Men’s jutti slippers
Kurta
KOOR-tuh
A long shirt
Lehnga
LENG-uh
Wedding saree
Lungi
Lun-gee
Similar to a sarong, a single piece of fabric wrapped around the hips.
Pheta
Feh-tuh
Turban-style headdress
Pyjama
puh-JAH-muh
Stemmed from the Persian word pāyjāmeh which means leg-garment. Matching trousers worn with the kurta.
Pashmina
pash-MEE-nuh
Scarf made from fine wool
Saree, also Sari
SAH-ree
Woman’s clothing






FOOD
PRONUNCIATION
MAIN INGREDIENTS
Bhaji
BAH-gee
Fried onion patties
Burfi
BER-fee
Milk-based cake
Galub Jamun
GAH-lub jam-OON
Fried milk dough soaked in sugar water with cardamom and rosewater (like American donut holes in syrup)
Lassi
LASS-ee
Liquid yogurt drink
Naan
Nahn
Flat bread
Pakora
PAH-kor-uh
Batter fried vegetables
Saag paneer
SAG pan-EER
Saag—wilted greens (usually mustard or spinach) with spices
Paneer—Indian cheese
Samosa
sam-OH-suh
Filled pastry, fried






MISC
PRONUNCIATION
MEANING
Akshardham
Uk-SHER-dum
A temple completed in 2010
Alamkara
ahl-im-KAH-ruh
The practice of beautifying the body with adornments—colorful clothing, jewelry, mehndi, etc.
Bahut dhanyavaad
Bah-HOOT thun-yuh-vod
Thank you very much
Bindi
BIN-dee
A red dot between the eyebrows at the sixth chakra
Deepavali
dee-PAV-lee
Festival of Lights (traditional spelling)
Diwali
deh-VALL-ee
Festival of Lights (Anglicized spelling)
Diya
DEE-yah
Small pottery oil lamp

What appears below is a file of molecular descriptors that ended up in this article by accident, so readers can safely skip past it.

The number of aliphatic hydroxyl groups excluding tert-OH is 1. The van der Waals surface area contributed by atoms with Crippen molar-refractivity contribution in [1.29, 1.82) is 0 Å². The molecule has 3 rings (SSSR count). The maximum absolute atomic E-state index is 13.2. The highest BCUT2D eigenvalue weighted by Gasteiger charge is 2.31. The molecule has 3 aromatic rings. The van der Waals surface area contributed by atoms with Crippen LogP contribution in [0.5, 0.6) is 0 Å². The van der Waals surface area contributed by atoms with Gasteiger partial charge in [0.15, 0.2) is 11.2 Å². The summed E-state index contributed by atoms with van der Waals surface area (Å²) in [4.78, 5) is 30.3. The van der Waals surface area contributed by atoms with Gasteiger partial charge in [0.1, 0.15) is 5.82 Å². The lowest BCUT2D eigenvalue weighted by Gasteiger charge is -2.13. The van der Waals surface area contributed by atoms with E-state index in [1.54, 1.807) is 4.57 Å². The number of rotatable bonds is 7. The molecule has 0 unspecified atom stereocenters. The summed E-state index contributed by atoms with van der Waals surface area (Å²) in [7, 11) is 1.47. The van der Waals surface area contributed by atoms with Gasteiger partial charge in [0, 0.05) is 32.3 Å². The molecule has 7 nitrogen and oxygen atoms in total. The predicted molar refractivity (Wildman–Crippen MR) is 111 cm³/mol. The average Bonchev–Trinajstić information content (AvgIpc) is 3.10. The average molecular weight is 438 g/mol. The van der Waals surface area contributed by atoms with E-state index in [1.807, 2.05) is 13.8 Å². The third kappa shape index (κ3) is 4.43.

Haveli
huh-VEH-lee
Mansion house, open to guests, similar to a B&B
Kulhad
koo-LAWD
Pottery cup for lassi, tea, and other hot beverages and foods
Mehndi
MEN-dee
Temporary intricate design created with henna dye, aka henna tattoo
Namaskar
nam-uh-skar
The act of greeting—with the palms held together as if praying.
This means the speaker recognizes the holy spirit in the other person. It is respectful to return the greeting in the same manner.
Namaste
nah-mes-tay
Greeting while performing namaskar—“hello”
Priya
PREE-yuh
Beloved, my love, dear . . . also a female name
Puja
POO-juh
Ritual or ceremony
Sone ki Chidia
sown KEE chid-ya
The Golden Bird, India’s nickname



Main tumase pyaar karata hoon. Main tumhen bahut pyaar karata hoon, priya , mere dil mein dard hai jab ham alag kar rahe hain. Aur main aap ko chot pahunchaane ke lie bahut khed hai.

(Hindi)
I love you. I love you so much, my beloved, my heart aches when we are apart. And I am so sorry for hurting you.



Ba é mo locht. Bhí eagla orm. Ní raibh sé cothrom a thabhairt duit, agus Tá brón orm tú a hurting fad an am.

(Irish)
It was my fault. I was afraid. It wasn’t fair to you, and I’m sorry you’ve been hurting all this time.



Kahate hain ki tum mere saath rahana hoga, priya.

(Hindi)
Say you will stay with me, beloved.



Bhfuil tú mo chroí agus m'anam, agus má tá mé le maireachtáil, ní mór dom a bheith chomh maith in éineacht leat.

(Irish)
You possess my heart and soul, and if I am to survive, I must also be with you.